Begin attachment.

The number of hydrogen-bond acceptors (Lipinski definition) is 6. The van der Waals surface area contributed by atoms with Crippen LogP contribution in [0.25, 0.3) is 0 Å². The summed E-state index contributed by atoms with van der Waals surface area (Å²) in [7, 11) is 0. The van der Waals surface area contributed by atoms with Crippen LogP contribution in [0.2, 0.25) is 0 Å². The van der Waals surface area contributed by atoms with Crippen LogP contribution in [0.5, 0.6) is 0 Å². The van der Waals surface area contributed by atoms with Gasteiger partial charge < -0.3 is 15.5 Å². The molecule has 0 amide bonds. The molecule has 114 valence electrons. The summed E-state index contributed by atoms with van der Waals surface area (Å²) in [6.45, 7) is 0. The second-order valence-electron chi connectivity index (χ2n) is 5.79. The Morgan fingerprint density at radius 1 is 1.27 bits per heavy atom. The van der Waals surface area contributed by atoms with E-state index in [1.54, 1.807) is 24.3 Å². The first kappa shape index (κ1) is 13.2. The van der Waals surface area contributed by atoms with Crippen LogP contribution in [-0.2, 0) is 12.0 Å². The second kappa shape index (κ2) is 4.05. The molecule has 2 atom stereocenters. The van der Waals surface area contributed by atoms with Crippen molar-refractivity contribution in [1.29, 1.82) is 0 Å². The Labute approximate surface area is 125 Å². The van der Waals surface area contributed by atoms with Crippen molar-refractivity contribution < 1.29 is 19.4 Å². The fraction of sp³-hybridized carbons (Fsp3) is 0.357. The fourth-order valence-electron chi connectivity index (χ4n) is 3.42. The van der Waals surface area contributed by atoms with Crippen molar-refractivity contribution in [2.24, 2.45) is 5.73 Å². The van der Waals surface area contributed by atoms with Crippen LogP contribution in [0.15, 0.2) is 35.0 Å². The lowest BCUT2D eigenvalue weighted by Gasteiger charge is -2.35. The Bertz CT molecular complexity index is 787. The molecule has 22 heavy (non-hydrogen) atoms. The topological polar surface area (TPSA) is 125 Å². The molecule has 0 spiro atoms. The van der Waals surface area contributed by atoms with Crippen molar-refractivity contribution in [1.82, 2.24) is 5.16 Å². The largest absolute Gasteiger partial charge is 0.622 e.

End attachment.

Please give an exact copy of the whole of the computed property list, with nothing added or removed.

The number of hydrogen-bond acceptors (Lipinski definition) is 6. The van der Waals surface area contributed by atoms with Crippen LogP contribution in [0.25, 0.3) is 0 Å². The summed E-state index contributed by atoms with van der Waals surface area (Å²) in [7, 11) is 0. The van der Waals surface area contributed by atoms with Crippen LogP contribution in [0.2, 0.25) is 0 Å². The van der Waals surface area contributed by atoms with Crippen LogP contribution in [0.5, 0.6) is 0 Å². The van der Waals surface area contributed by atoms with Gasteiger partial charge < -0.3 is 15.5 Å². The molecule has 0 amide bonds. The molecule has 114 valence electrons. The summed E-state index contributed by atoms with van der Waals surface area (Å²) in [6.45, 7) is 0. The second-order valence-electron chi connectivity index (χ2n) is 5.79. The Morgan fingerprint density at radius 1 is 1.27 bits per heavy atom. The van der Waals surface area contributed by atoms with E-state index in [1.54, 1.807) is 24.3 Å². The first kappa shape index (κ1) is 13.2. The van der Waals surface area contributed by atoms with Crippen LogP contribution in [-0.2, 0) is 12.0 Å². The second kappa shape index (κ2) is 4.05. The molecule has 2 atom stereocenters. The van der Waals surface area contributed by atoms with Crippen molar-refractivity contribution in [1.29, 1.82) is 0 Å². The Labute approximate surface area is 125 Å². The van der Waals surface area contributed by atoms with Crippen molar-refractivity contribution < 1.29 is 19.4 Å². The fraction of sp³-hybridized carbons (Fsp3) is 0.357. The fourth-order valence-electron chi connectivity index (χ4n) is 3.42. The van der Waals surface area contributed by atoms with Crippen molar-refractivity contribution in [2.24, 2.45) is 5.73 Å². The van der Waals surface area contributed by atoms with Crippen LogP contribution in [0.15, 0.2) is 35.0 Å². The lowest BCUT2D eigenvalue weighted by Gasteiger charge is -2.35. The Bertz CT molecular complexity index is 787. The molecule has 22 heavy (non-hydrogen) atoms. The topological polar surface area (TPSA) is 125 Å². The molecule has 0 spiro atoms. The van der Waals surface area contributed by atoms with Crippen molar-refractivity contribution in [1.82, 2.24) is 5.16 Å². The largest absolute Gasteiger partial charge is 0.622 e.